The ensuing battle is one of my favorite movie moments of all time. Even though it’s not the climactic showdown of our story, GMK has been deftly building to this moment since frame one. Tourists are frantically trying to escape, Yuri and Takeda are caught up in the crossfire, and thanks to an insanely ballsy news chopper, the whole world is watching to see if our so-called Guardian Monster is worth a damn. It’s not just a thrilling royal rumble of monster wrassling eye-candy, it’s an inevitable battle to the death with real emotional stakes. You go in knowing Baragon is thoroughly bone-zoned, but he’s a sweet, brave, scrappy little fucker that’s determined to go down swinging.
This fight is so fucking good, I’ll do my best to keep from just gushing about how good it is over and over again. It is visually incredible: a perfect storm of fantastic visuals and bitchin’ blocking and fight choreography. It’s fun and physical, focusing on tooth and claw brawling instead of beam-blasting.
It also gives us a little more insight into the monster’s personalities. Baragon is the clever and crafty earth guardian, so he’s constantly moving around Godzilla, using the cliffs and his burrowing abilities to surprise his colossal opponent and set him off balance.
Godzilla on the other hand is ever the vicious and cunning rage-monster: bodyslamming the bejeezus out of Barry, launching him at fleeing tourists, and just generally wrecking his ass whenever he can lay hands (or feet) on the little monster.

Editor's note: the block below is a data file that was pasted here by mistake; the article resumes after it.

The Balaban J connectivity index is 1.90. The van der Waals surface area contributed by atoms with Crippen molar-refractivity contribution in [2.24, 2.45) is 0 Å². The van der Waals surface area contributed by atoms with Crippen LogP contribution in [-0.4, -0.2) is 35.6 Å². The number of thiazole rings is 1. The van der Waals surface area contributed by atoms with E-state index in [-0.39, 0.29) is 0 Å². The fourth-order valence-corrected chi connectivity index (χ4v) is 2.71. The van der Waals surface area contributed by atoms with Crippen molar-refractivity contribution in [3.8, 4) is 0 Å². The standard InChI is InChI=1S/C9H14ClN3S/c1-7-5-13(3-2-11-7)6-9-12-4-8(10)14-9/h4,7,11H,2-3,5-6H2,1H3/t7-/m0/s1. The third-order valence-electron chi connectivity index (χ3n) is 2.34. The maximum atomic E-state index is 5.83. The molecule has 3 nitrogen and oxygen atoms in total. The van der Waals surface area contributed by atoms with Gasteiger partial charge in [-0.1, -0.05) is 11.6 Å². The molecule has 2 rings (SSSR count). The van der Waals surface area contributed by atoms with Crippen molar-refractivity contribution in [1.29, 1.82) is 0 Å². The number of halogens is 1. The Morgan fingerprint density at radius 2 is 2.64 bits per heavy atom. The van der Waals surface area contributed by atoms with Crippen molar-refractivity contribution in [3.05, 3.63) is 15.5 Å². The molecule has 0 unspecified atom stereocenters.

We’re also reminded that this Godzilla is upsettingly smart. Homie is playing chess, not checkers:
Godzilla doesn’t just send poor lil’ Baragon flying off aimlessly:
He uses him as a projectile against the news chopper… then keeps an eye the military helicopter:
Those JSDF pilots get a chance to escape though, because Baragon is desperately trying to get away from serial killerzilla.
The battle is exciting and dramatic, but it takes a disastrous toll on humanity. We see the nearby overwhelmed hospital, packed with bleeding, crying people and exhausted staff trying to help them all. Mothra’s cocoon’d up at the lake, the old man is frantically trying to get Ghidorah’s golden ass out of bed, and Yuri (unable to convince Takeda to lend her his car) barges into a bike shop as it’s closing, and chases after Godzilla on two wheels.
Yuri’s able to broadcast video of Godzilla live to BS Digital Q, and her fuddy-duddy boss is like “Hell yes we’ll preempt our usual garbage for this!” Yuri racing down deserted streets after an apocalyptic death monster is surprisingly intense: she’s like the bizarro kaiju movie version of Paul Revere, putting herself in a crazy amount of danger just to get the word out to people about Godzilla and the guardian monsters. What kind of danger? I don’t know, how about this kind: